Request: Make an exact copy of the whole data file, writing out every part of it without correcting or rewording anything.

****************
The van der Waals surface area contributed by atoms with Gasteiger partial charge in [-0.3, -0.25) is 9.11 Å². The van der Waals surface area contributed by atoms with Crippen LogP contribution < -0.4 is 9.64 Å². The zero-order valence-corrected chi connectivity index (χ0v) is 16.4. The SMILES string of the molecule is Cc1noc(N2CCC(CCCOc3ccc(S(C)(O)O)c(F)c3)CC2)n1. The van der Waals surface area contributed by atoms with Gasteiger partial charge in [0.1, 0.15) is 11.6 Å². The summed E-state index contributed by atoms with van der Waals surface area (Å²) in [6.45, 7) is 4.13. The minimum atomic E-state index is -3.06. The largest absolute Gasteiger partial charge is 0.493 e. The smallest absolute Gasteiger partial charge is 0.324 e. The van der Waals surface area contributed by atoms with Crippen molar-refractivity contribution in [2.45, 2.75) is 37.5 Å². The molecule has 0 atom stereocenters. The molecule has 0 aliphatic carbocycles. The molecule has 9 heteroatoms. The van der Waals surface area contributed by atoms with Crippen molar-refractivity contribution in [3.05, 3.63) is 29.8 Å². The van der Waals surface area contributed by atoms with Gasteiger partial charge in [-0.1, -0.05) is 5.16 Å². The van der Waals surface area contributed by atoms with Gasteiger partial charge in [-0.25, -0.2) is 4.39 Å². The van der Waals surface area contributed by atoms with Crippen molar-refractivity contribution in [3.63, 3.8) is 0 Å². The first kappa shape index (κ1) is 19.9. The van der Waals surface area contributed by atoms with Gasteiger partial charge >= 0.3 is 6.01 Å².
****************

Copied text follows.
The van der Waals surface area contributed by atoms with Gasteiger partial charge in [-0.3, -0.25) is 9.11 Å². The van der Waals surface area contributed by atoms with Crippen LogP contribution < -0.4 is 9.64 Å². The zero-order valence-corrected chi connectivity index (χ0v) is 16.4. The SMILES string of the molecule is Cc1noc(N2CCC(CCCOc3ccc(S(C)(O)O)c(F)c3)CC2)n1. The van der Waals surface area contributed by atoms with Gasteiger partial charge in [0.1, 0.15) is 11.6 Å². The summed E-state index contributed by atoms with van der Waals surface area (Å²) in [6.45, 7) is 4.13. The minimum atomic E-state index is -3.06. The largest absolute Gasteiger partial charge is 0.493 e. The smallest absolute Gasteiger partial charge is 0.324 e. The van der Waals surface area contributed by atoms with Crippen molar-refractivity contribution in [2.45, 2.75) is 37.5 Å². The molecule has 0 atom stereocenters. The molecule has 0 aliphatic carbocycles. The molecule has 9 heteroatoms. The van der Waals surface area contributed by atoms with Crippen molar-refractivity contribution in [3.05, 3.63) is 29.8 Å². The van der Waals surface area contributed by atoms with Gasteiger partial charge in [-0.1, -0.05) is 5.16 Å². The van der Waals surface area contributed by atoms with Gasteiger partial charge in [-0.25, -0.2) is 4.39 Å². The van der Waals surface area contributed by atoms with Crippen molar-refractivity contribution in [3.63, 3.8) is 0 Å². The first kappa shape index (κ1) is 19.9. The van der Waals surface area contributed by atoms with Gasteiger partial charge >= 0.3 is 6.01 Å².